During 2023, jurisprudence was established regarding the shareholder’s right to dividends, which we find it convenient to review, considering the current dates and the proximity of the approval of the natural exercise by many companies.

The shareholder’s right to dividends is nothing more than the right to participate in the profits of the company, and the Supreme Court Judgment dated January 11, 2023, has been relevant insofar as it determined that, along with the request for the annulment of the social agreement regarding the allocation of profits, it is also possible to additionally request the condemnation of the company to a certain distribution among the shareholders.

Thus, the Judgment focuses primarily on the behavior of the majority in adopting the agreement regarding profit distribution, that is, whether the non-distribution responds to a reasonable need to accumulate profit by the company imposed abusively by the majority to the detriment of the minority shareholder.

Therefore, since the reasonable need for non-distribution of dividends has not been proven, the criterion set forth by the Supreme Court in the Judgment is that “the annulment of the social agreement must be followed by the condemnation of the company to distribute the unjustifiably retained profits since otherwise the persistence in abuse could not be effectively prevented,” thus appealing to the effective judicial protection of the minority shareholder.

However, it is also true that it is not structured as a generalized possibility to exercise in the face of any lack of distribution, as in the cases that have set precedent, the factual conditions are very similar in order to determine:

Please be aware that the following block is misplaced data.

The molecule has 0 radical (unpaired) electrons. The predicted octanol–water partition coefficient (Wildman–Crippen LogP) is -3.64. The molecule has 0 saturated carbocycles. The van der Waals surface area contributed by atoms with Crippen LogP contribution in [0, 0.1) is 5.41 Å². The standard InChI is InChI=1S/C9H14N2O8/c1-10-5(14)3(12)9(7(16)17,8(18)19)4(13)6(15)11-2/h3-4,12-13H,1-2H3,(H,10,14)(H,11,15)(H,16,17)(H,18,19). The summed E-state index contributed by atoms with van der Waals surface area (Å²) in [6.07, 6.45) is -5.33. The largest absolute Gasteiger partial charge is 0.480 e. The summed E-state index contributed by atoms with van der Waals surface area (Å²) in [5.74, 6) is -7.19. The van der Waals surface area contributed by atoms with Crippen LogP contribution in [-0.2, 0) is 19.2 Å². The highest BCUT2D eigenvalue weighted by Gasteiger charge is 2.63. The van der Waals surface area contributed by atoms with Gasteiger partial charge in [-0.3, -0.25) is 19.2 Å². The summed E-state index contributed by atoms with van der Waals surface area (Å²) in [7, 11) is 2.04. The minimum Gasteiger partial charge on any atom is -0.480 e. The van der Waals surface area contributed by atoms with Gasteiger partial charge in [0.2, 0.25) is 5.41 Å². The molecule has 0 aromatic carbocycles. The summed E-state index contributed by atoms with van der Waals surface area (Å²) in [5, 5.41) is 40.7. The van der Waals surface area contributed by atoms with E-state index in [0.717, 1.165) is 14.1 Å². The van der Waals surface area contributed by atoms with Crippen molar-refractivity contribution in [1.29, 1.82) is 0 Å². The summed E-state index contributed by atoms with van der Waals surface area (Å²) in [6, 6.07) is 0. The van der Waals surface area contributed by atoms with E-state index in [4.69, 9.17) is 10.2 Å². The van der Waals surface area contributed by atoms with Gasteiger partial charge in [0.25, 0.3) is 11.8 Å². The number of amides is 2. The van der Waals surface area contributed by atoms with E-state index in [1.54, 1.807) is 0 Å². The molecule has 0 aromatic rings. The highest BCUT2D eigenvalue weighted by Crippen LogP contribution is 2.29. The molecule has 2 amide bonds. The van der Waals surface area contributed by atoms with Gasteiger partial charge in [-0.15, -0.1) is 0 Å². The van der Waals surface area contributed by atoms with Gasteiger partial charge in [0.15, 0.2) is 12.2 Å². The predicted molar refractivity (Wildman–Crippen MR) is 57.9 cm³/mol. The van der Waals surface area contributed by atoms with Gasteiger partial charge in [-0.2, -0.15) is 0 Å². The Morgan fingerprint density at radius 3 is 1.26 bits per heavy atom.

1. If there is a reasonable need to accumulate profits, that is, if it is an agreement that does not respond to a reasonable need of the company that hoards funds excessively and without justification (results of which, in that specific case, it was not necessary to retain since the Company itself had more than enough own funds to be able to face any type of obligation it might be subject to);
  2. if the lack of distribution agreement really responds to an interest of the majority shareholder and, therefore, to a personal interest and not to a social interest (in the factual case, the company financed the majority shareholder, whose remunerated administrative body benefited from that financing, and who, consequently, was interested in retaining the profit); and
  3. if unjustified harm is caused to the other shareholders, depriving them of any economic return (in the specific case, the minority shareholder had been dismissed as an administrator, whose position was remunerated, therefore, having ceased to receive any amount both as remuneration and dividends, while the majority shareholder always benefited from that financing).

For all these reasons, in order to determine how to proceed in the closing of exercises and distribution of results, a case-by-case analysis must be carried out, and a detailed study conducted.

At addwill, we are at your disposal if you need more information or wish to receive advice on mercantile matters. Do not hesitate to contact our experts from the department via phone at 934 875 200, email at comunicacio@addwill.eu, or by clicking here.